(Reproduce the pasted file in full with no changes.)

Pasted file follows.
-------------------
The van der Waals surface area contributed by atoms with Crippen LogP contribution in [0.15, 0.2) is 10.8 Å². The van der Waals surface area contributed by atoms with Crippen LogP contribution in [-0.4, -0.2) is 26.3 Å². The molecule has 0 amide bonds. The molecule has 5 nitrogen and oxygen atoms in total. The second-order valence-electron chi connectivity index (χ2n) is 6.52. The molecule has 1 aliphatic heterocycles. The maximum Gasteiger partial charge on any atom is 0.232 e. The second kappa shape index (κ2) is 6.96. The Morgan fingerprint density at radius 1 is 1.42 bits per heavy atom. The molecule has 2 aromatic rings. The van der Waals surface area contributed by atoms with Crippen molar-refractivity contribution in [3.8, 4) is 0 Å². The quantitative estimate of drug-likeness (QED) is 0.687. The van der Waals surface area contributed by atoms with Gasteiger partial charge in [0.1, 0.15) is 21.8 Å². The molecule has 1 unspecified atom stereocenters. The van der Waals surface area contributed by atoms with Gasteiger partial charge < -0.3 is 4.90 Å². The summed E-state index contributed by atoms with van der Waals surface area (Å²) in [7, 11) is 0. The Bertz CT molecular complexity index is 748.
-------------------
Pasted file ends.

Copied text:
The van der Waals surface area contributed by atoms with Crippen LogP contribution in [0.15, 0.2) is 10.8 Å². The van der Waals surface area contributed by atoms with Crippen LogP contribution in [-0.4, -0.2) is 26.3 Å². The molecule has 0 amide bonds. The molecule has 5 nitrogen and oxygen atoms in total. The second-order valence-electron chi connectivity index (χ2n) is 6.52. The molecule has 1 aliphatic heterocycles. The maximum Gasteiger partial charge on any atom is 0.232 e. The second kappa shape index (κ2) is 6.96. The Morgan fingerprint density at radius 1 is 1.42 bits per heavy atom. The molecule has 2 aromatic rings. The van der Waals surface area contributed by atoms with Crippen molar-refractivity contribution in [3.8, 4) is 0 Å². The quantitative estimate of drug-likeness (QED) is 0.687. The van der Waals surface area contributed by atoms with Gasteiger partial charge in [0.1, 0.15) is 21.8 Å². The molecule has 1 unspecified atom stereocenters. The van der Waals surface area contributed by atoms with Gasteiger partial charge < -0.3 is 4.90 Å². The summed E-state index contributed by atoms with van der Waals surface area (Å²) in [7, 11) is 0. The Bertz CT molecular complexity index is 748.